As shown in Fig. 1a, WS2 thin flakes are exfoliated onto standard SiO2/Si wafers. We use the oblique illumination of the He-Ne laser with circular polarization (*λ*0 = 632.8 nm), which is close to the low energy branch of EP in WS2 waveguides we used in the following experiments (32). With SOC, we anticipate the unidirectional propagation of EPs, originating from the high-spatial-frequency radiations asymmetrically coupled into the waveguide modes.

For better understanding of SOC here, we examine the waveguide modes first. The dielectric WS2 nanoflakes is uniaxial with the optic axis along z direction. The Air/WS2/SiO2 three-layer structure exhibits ordinary (TE) and extraordinary (transverse magnetic, TM) waveguide modes (28). The associated in-plane modal wavevectors are shown in Fig. 1b where the thickness of WS2 nanoflake varies. For thin flakes (*d* < 30 nm), only the fundamental TE0 mode is supported, while for thicker WS2 flakes (*d* > 50 nm), more waveguide modes, particularly the extraordinary TM modes, can be observed with the increasing in-plane momentum as the thickness increases.

In our experiments to map the SOC, distinguishing those TE and TM modes from the viewpoint of the near-field modal symmetry is important, for both the calibration and the SOC feature extraction. For this purpose, we consider the elliptical dipolar excitations. As for a dipole (*p**x*,*0,p**z*) polarized perpendicularly to the dielectric slab, TM modes can be induced and the electric field distribution shows significant asymmetric spatial frequency, which drives the TM modes of the dielectric slab to propagate unidirectionally. By decomposing the electric field of dipole into TM modes with in-plane momentum (*k**x*,*k**y*) as *E**z*(*x,y,z*) = *∫*\({\stackrel{\sim}{E}}_{z}\)(*k**x*,*k**y*,*z*)*e**i*(*k**x**x*+*k**y**y*)d*k**x*d*k**y*, the unidirectional property of the TM modes propagating along *x* axis (*k**y* = 0) is shown as:

$${\tilde {E}_z}({k_x},z)= - \frac{{ic}}{{8{\pi ^2}\omega \varepsilon }}\frac{{ \mp {k_x}{k_z}{p_x}+k_{x}^{2}{p_z}}}{{{k_z}}}{e^{i{k_z}|z - {z_{{\text{dipole}}}}|}}$$

1

where *k**z* = (*k**0*2 - *k**x*2)1/2 is the wavevector along *z* axis, *ω* is the angular frequency and *k*0 = *ω/c*. Due to the vertical circularly polarized dipole is composed by two orthogonal dipole orientations *p**x* and *p**z*, the linear superposition of these two components results in an asymmetric distribution while the *p**z* component has even parity and the *p**x* component shows odd parity about *k**x* (see Supplementary Information, Section S1). For example, as illustrated in Fig. 1c and 1d, numerical simulations demonstrate that the TM0 mode is allowed in a WS2 slab with the thickness of 62 nm and it exhibits unidirectional propagation, which depends on the chirality of illumination.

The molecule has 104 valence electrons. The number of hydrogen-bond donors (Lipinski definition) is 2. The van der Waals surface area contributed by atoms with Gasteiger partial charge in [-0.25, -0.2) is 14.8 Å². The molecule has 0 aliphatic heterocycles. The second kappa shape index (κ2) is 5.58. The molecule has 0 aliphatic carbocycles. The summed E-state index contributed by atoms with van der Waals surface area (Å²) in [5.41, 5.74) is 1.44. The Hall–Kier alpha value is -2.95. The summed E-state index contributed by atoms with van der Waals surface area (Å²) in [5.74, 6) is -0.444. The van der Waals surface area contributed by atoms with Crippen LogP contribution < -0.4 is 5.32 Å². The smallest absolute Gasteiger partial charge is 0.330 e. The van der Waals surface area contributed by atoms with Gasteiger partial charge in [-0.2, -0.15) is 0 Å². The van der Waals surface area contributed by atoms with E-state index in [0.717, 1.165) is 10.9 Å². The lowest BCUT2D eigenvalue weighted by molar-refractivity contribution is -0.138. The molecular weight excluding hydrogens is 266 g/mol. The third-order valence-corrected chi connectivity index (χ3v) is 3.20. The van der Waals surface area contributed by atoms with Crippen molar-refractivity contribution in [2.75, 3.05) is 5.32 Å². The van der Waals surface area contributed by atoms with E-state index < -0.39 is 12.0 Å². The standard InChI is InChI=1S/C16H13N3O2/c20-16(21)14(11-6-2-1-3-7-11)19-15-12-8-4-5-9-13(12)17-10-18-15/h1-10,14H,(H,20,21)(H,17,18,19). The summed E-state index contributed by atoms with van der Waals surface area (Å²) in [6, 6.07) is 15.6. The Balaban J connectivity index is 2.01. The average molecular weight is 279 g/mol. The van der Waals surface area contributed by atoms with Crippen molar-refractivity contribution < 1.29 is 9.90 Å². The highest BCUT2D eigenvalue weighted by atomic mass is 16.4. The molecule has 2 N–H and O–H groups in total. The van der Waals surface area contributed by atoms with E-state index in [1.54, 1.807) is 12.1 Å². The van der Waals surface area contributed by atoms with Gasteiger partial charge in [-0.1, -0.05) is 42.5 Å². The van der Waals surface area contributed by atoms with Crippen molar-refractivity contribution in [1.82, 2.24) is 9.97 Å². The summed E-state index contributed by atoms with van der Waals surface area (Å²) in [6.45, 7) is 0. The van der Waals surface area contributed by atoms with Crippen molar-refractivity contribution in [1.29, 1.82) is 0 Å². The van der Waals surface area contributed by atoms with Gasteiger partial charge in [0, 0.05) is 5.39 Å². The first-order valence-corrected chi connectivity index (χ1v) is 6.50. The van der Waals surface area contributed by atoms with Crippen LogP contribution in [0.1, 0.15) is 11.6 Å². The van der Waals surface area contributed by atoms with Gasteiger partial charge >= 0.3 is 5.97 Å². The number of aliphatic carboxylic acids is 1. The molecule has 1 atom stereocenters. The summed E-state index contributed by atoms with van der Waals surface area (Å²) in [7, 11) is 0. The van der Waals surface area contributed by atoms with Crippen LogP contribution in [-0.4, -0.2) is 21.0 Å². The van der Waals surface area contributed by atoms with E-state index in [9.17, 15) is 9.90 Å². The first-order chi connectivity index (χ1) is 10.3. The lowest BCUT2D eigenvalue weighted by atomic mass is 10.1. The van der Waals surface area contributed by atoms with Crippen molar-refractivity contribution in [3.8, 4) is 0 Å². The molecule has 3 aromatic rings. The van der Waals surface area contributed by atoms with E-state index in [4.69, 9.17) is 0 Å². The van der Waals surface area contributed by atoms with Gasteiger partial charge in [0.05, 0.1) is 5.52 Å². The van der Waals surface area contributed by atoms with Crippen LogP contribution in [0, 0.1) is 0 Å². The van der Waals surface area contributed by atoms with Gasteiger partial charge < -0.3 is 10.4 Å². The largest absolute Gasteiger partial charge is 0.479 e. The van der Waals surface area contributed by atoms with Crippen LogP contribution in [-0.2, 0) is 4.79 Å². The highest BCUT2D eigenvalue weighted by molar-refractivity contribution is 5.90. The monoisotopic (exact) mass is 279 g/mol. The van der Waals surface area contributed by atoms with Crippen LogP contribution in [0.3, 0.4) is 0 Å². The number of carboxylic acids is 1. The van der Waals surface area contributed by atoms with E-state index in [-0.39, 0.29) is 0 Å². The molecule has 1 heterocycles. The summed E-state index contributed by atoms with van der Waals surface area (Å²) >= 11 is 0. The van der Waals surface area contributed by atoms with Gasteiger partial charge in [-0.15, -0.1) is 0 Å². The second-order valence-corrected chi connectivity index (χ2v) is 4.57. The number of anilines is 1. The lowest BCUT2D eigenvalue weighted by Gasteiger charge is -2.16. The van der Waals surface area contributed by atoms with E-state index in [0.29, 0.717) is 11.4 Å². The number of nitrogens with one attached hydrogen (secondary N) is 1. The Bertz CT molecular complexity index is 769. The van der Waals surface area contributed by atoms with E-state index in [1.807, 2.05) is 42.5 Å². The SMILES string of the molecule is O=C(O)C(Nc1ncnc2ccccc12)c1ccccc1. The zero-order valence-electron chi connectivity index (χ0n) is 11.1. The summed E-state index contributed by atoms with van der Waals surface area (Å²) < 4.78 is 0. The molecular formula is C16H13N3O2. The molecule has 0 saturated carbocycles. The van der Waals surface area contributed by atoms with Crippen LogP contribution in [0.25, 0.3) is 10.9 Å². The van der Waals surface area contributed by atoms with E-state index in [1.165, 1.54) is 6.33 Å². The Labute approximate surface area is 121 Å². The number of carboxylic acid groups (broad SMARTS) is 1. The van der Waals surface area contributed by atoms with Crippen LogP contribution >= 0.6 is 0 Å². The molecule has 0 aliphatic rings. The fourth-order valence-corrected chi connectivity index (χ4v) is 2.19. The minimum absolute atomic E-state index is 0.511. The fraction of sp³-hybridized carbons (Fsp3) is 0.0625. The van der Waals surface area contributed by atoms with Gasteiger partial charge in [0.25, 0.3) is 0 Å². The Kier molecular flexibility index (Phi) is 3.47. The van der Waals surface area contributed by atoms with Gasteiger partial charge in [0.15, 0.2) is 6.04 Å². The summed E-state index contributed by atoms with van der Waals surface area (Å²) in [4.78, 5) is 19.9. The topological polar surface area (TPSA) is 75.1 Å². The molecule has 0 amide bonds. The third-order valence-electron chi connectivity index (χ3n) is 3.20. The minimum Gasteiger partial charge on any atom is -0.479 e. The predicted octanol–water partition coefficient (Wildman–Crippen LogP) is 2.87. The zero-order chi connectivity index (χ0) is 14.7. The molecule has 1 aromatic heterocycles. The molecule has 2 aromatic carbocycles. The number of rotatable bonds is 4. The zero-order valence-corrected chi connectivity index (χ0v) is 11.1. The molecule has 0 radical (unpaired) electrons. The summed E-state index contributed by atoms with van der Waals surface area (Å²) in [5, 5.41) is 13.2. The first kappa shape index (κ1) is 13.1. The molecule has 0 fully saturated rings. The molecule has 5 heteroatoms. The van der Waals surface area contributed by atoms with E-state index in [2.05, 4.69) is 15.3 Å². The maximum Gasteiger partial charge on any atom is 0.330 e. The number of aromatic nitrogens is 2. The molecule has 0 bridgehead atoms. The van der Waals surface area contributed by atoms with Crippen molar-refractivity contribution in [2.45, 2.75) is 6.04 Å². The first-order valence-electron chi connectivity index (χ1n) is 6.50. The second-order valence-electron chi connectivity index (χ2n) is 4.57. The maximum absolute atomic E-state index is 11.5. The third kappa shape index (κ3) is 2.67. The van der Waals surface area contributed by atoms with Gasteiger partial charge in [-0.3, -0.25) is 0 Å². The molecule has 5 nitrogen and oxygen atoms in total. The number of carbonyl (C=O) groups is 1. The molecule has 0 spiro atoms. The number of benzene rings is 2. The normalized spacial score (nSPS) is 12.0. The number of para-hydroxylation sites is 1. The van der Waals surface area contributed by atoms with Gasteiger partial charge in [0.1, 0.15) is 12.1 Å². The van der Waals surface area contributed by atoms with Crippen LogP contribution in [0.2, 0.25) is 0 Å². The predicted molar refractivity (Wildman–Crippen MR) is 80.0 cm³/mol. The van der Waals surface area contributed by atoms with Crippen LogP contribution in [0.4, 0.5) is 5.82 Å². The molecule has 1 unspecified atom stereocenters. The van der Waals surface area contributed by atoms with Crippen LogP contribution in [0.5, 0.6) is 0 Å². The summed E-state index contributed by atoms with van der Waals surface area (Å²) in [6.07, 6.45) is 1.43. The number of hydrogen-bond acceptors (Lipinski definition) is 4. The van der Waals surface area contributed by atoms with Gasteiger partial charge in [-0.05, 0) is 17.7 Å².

Importantly, we should note that the WS2 flake also support TE modes. Owing to the oblique illumination of the circularly polarized laser, the modulation from the apex of AFM deviates the circularly polarized dipole elliptically for both the horizontal and the vertical components. The horizontal components could generate an in-plane circular polarized dipole (*p**x*, *p**y*,*0*). When such an in-plane circular polarized dipole placed parallel to the dielectric nanoflake, TE modes can be excited and their magnitudes are independent to the circularly polarized state of the dipole. After similar process above, TE modes expansion can be expressed as *E**y*(*x,y,z*) = *∫*\({\stackrel{\sim}{E}}_{y}\)(*k**x*,*k**y*,*z*)*e**i*(*kxx*+*kyy*)d*k**x*d*k**y*, where

$${\tilde {E}_y}({k_x},z)= - \frac{{ic}}{{8{\pi ^2}\omega \varepsilon }}\frac{{k_{x}^{2} \pm k_{z}^{2}}}{{{k_z}}}{p_y}{e^{i{k_z}|z - {z_{{\text{dipole}}}}|}}$$

2

The electric field shows symmetric spatial frequency distribution, and it results in the TE modes propagating in the dielectric flake only have a *π/*2 phase difference between opposite chirality. Corresponding numerical simulations are performed in a 10 nm-thick WS2 slab, which only supports TE0 mode and the symmetric field distributions of TE modes for opposite horizontal chirality component (*p**x*, *p**y*,*0*) are demonstrated in Fig. 1e and 1f.

To quantitively characterize the directionality of the modes, based on Eq. (1) and Eq. (2), the ratio of unidirectionality is defined as *R* = |\({\stackrel{\sim}{E}}_{{{\sigma }}^{-}}\)(*k**x*)*/*\({\stackrel{\sim}{E}}_{{{\sigma }}^{+}}\)(*k**x*)|, where \({{\sigma }}^{-}\) denotes the left circular polarized (LCP) state and \({{\sigma }}^{+}\) represents the right circular polarized (RCP) state. As illustrated in Fig. 1g, unidirectionality exhibits negative correlation (*k**x*>*k**0*) with the in-plane momentum *k**x*, where an elliptical polarized dipole with (*p*x, *p*y, *p*z) = (1, 0, -0.3i) is chosen as the illumination based on the experimental condition. For instance, *R* = 2.23 for TM0 mode in a 62 nm-thick WS2 slab, whereas *R* = 1 for the TE0 mode in a 10 nm-thick WS2 slab, showing strong signatures of SOC in EPs. Besides, this distinguished feature can allow us to use the TE mode to calibrate our system, which will be discussed later.